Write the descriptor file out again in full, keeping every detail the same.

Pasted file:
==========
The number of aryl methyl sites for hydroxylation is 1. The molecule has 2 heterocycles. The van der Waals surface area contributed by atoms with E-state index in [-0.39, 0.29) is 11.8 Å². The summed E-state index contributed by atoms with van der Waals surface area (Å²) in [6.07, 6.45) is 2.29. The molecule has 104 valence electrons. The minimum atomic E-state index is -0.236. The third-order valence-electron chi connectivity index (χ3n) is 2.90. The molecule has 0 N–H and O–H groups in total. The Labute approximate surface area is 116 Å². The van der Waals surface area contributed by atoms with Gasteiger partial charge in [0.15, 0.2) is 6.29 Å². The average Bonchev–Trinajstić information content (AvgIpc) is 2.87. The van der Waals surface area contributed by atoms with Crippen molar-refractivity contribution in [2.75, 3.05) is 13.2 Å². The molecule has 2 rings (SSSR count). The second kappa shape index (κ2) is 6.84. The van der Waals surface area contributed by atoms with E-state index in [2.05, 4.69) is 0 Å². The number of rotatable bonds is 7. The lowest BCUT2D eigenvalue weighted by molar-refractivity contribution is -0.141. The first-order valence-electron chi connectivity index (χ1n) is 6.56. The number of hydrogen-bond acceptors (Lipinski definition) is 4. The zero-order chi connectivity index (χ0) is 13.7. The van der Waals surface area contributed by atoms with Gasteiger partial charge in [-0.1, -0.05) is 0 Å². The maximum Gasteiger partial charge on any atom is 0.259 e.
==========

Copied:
The number of aryl methyl sites for hydroxylation is 1. The molecule has 2 heterocycles. The van der Waals surface area contributed by atoms with E-state index in [-0.39, 0.29) is 11.8 Å². The summed E-state index contributed by atoms with van der Waals surface area (Å²) in [6.07, 6.45) is 2.29. The molecule has 104 valence electrons. The minimum atomic E-state index is -0.236. The third-order valence-electron chi connectivity index (χ3n) is 2.90. The molecule has 0 N–H and O–H groups in total. The Labute approximate surface area is 116 Å². The van der Waals surface area contributed by atoms with Gasteiger partial charge in [0.15, 0.2) is 6.29 Å². The average Bonchev–Trinajstić information content (AvgIpc) is 2.87. The van der Waals surface area contributed by atoms with Crippen molar-refractivity contribution in [2.75, 3.05) is 13.2 Å². The molecule has 2 rings (SSSR count). The second kappa shape index (κ2) is 6.84. The van der Waals surface area contributed by atoms with E-state index in [2.05, 4.69) is 0 Å². The number of rotatable bonds is 7. The lowest BCUT2D eigenvalue weighted by molar-refractivity contribution is -0.141. The first-order valence-electron chi connectivity index (χ1n) is 6.56. The number of hydrogen-bond acceptors (Lipinski definition) is 4. The zero-order chi connectivity index (χ0) is 13.7. The van der Waals surface area contributed by atoms with Gasteiger partial charge in [-0.1, -0.05) is 0 Å². The maximum Gasteiger partial charge on any atom is 0.259 e.